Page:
Orthopedic professionals such as physicians and physical therapists often refer to the human body’s kinetic chain – the notion that all bones, joints and “links” are connected, and that movement in one area can affect function in all areas.
While not officially part of the kinetic chain, it turns out the human brain is affected by (and can benefit from) bodily movement and exercise, as well.
The evidence connecting the body and the mind was so strong, in fact, that in late December of 2017, the American Academy of Neurology issued new guidelines suggesting that exercising twice a week may improve thinking and memory in people with mild cognitive impairment.
“Regular physical exercise has long been shown to have heart health benefits, and now we can say exercise may help improve memory for people with mild cognitive impairment,” said Ronald Petersen, M.C., Ph.D., director of the Alzheimer’s Disease Research Center and the Mayo Clinic. “What’s good for your heart can be good for your brain.”
Exercise may also slow down the rate at which a person progresses from mild cognitive impairment to more serious conditions, such as dementia, said authors of the new guidelines.
“If we can push [cognitive impairment] back two, three, five years, that’s a big deals,” Petersen added.
Across the world, about 6 percent of people in their 60s experience mild cognitive impairment, or mental impairment that exceeds that of normal aging. The number jumps to above 37 percent for people 85 and older.
But regular exercise, said Joe Northey, a researcher from the Research Institute for Sports and Exercise, may improve these numbers.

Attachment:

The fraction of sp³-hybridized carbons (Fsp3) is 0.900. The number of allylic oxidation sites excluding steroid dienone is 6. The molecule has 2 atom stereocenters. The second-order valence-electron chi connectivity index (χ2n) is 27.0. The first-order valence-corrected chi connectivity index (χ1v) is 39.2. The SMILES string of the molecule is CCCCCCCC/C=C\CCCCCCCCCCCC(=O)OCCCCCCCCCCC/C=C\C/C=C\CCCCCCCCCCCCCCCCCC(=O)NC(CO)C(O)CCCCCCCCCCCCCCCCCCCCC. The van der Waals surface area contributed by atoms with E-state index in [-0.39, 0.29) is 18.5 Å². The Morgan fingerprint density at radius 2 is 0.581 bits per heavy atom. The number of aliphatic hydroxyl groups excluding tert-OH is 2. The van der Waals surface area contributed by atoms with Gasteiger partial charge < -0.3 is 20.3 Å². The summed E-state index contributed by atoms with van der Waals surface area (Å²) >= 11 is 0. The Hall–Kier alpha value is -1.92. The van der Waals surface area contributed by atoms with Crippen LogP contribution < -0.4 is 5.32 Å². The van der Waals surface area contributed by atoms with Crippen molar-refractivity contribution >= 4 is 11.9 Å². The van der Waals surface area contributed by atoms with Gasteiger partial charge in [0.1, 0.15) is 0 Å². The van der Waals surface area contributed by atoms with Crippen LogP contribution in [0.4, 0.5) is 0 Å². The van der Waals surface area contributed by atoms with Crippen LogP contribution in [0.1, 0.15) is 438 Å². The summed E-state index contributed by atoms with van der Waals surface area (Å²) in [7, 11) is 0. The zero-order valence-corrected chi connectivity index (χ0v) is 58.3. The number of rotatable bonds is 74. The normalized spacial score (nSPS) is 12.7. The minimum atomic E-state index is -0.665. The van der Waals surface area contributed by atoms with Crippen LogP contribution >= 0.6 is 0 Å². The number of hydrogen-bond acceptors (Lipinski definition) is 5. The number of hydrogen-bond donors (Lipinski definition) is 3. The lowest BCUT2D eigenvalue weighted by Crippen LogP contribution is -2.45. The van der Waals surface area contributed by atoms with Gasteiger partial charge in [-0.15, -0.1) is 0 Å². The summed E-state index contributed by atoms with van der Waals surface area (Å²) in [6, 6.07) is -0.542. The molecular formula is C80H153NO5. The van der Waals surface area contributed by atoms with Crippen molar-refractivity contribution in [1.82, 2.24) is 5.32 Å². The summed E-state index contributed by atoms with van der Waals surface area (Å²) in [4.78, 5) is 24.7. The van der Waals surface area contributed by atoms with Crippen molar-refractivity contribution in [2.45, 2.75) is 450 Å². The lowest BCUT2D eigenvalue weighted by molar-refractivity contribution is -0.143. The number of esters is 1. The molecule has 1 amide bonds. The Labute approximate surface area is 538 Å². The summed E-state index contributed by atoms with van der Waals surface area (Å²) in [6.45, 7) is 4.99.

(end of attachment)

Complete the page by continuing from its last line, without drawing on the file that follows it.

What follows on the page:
“Even if you are doing moderate exercise only once or twice a week, there are still improvements in cognitive function, but the improvements were better the more exercise was done,” said Northey who, in 2017, studied how the amount of one’s exercise can affect brain function.
According to the Mayo Clinic, adults who regularly enga
ge in moderate aerobic exercise five to six times each week can reduce their risk of mild cognitive impairments (memory loss and comprehension) by up to 32 percent. They attribute these benefits to increased blood flow to the brain.
In addition to a boost in memory, physical exercise also improves mental function by boosting mood, helping with sleep, and reducing stress and anxiety.
“The links between depression, anxiety and exercise aren’t entirely clear — but working out and other forms of physical activity can definitely ease symptoms of depression or anxiety and make you feel better,” the Mayo Clinic states on its website. “Exercise may also help keep depression and anxiety from coming back once you’re feeling better.”
A physical therapist is professionally trained to assess and treat people who are dealing with pain, injury, physical deficiencies and other issues that make it difficult for them move or exercise regularly. If a physical roadblock is keeping you from striving toward both a sound body and mind, a physical therapist can help put you on path toward improved health and happiness.